Pasture-Raised: Here, the chickens are reared in a way that is basically how chickens are supposed to live in their natural environment, in a pasture with access to shelter. They engage in normal chicken behaviors such as eating foods like worms, insects, fruits, and plants instead of a diet that is largely grain-based (not natural for chickens).

Vegetarian-Fed: This is a tricky one, because we would think this means a plant based diet. But no, this almost always means that chickens are fed a grain-based diet, and also typically means they animals are kept indoors or in cases to keep them from feeding on insects and worms.

Organic Grain-Fed: This simply means that the grains chickens are feeding on have not been sprayed with pesticides or come from GMO (genetically modified) seeds.


Still confused after all these definitions? Lets think best, better, worst. Best, I would absolutely say pasture raised. You are getting a much bigger bang for your buck nutritionally speaking, are supporting happy and healthy chickens, making sure you are free from ingesting pesticides and herbicides, and are doing the land a favor in the process. Better, free-range organic. Again, avoiding nasty chemicals and hopefully the chickens are getting a bit of time to forage outdoors. Worst, commercially raised eggs. As mentioned above, here the chickens are kept in tight cages, are under a great deal of stress, produce much lower quality eggs, and they are fed grains that may be laden with pesticides and potentially GMO.

Hope this helps! Try your local farmers market whenever possible, and I highly recommend visiting the great website Eat Wild to search for not only high quality eggs, but meats and other animal products, as well.

Friday, October 5, 2012

Fall Pear Bread

While I find myself back home in the Pacific Northwest in October, I've been so excited to witness the first of the fall colors and that familiar crispness to the air. My favorite season has inspired me to play around with some delicious fall recipes, and the other night I made (if I do say so myself) an amazing pear bread from the abundance of asian pears growing outside my parents house. You can use any type of pears you have (preferably organic, of course), or if pears aren't in season near you, you could probably replace them with bananas or another seasonal fruit. Get creative!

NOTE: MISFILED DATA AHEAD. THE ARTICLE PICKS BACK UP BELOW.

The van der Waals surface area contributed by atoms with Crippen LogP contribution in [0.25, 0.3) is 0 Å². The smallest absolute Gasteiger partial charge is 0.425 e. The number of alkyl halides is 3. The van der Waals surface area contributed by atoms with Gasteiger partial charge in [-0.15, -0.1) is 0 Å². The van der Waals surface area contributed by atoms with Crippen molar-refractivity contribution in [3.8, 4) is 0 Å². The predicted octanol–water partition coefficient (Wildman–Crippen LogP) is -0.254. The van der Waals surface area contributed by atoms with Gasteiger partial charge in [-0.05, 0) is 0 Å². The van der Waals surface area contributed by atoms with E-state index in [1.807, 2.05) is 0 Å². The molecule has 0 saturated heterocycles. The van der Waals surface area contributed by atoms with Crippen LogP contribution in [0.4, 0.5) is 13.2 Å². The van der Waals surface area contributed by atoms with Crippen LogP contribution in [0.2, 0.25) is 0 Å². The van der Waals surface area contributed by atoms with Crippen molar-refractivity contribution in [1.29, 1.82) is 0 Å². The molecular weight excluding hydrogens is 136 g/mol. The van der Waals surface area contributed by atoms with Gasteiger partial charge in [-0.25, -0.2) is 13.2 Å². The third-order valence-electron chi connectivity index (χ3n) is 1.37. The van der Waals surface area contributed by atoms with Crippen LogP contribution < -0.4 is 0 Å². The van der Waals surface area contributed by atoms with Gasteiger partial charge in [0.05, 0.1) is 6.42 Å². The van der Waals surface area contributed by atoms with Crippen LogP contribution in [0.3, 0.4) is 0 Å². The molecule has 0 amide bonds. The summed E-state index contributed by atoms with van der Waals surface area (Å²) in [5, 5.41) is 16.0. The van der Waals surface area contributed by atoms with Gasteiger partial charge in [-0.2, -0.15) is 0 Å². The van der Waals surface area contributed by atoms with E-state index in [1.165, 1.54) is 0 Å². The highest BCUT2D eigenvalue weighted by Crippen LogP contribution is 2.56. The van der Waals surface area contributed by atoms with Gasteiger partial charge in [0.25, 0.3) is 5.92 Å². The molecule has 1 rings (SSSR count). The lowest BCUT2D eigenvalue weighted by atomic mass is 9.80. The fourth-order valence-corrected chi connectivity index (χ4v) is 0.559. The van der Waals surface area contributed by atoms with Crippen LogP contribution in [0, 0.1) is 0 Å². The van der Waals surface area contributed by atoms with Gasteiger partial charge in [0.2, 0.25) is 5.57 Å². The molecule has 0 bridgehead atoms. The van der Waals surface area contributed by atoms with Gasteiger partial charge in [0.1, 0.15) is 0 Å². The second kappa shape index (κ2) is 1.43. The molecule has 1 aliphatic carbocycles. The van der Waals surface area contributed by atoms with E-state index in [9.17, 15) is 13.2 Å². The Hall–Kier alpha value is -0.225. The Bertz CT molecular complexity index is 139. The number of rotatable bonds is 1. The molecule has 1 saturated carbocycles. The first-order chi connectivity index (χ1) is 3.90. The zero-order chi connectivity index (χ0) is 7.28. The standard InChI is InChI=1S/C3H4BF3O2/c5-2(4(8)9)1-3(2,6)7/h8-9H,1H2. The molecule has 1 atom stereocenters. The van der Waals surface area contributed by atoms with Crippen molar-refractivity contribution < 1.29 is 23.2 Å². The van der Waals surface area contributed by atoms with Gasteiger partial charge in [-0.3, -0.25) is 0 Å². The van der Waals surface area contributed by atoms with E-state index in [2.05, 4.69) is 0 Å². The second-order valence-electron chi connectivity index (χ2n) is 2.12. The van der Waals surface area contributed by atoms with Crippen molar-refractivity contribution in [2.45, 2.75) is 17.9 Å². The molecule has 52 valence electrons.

First of all, lets take a quick look at the nutrient value of pears. Similar to many fruits, almost half of the beneficial nutrients in pears are found in the skin, which is chalked full of compounds called phenolic phytonutrients. These compounds contain powerful antioxidants, anti-inflammatory flavanoids, and anti-cancer phytonutrients ( Pears are very high in fiber, along with Vitamins C and K. Pears are one of the highest foods in flavonols, which have been shown to have act as powerful anti-inflammatory agents in the body, therefore protecting against cancer, degenerative disease, and heart disease. Pears are also known as a "hypoallergenic" food, meaning people who tend to be sensitive or allergic to many fruits generally are fine with pears.

Now, on to the recipe!

Fall Pear Bread
adapted from

Coat a bundt cake pan (or a square pan would work too) with coconut oil or butter

Preheat oven to 350


2 cups almond flour (or other nut flour of your choice, try walnut or pecan)

3/4 cup arrowroot powder
1/4 cup flaxseed meal
2 tbsp chia seeds (optional)
3 tsp cinnamon
1 tsp sea salt
1 tsp baking soda
1/4 cup coconut oil, melted
1/3 cup grade b maple syrup (or less)
2 large eggs plus 2 egg whites
1 tbsp raw apple cider vinegar
1 tbsp vanilla
1 cup pear puree
3/4 cup dark chocolate (optional)


Mix together all dry ingredients in a large bowl. In another large bowl or mixer, add all remaining ingredients and mix. Add the dry ingredients to the wet and mix until combined, Fold in chocolate chips until they are incorporated. Pour into pan and bake for 40-45 minutes. Let the cake cool in the pan for about an hour before removing. Enjoy!!

Monday, October 1, 2012

What Is Good Nutrition?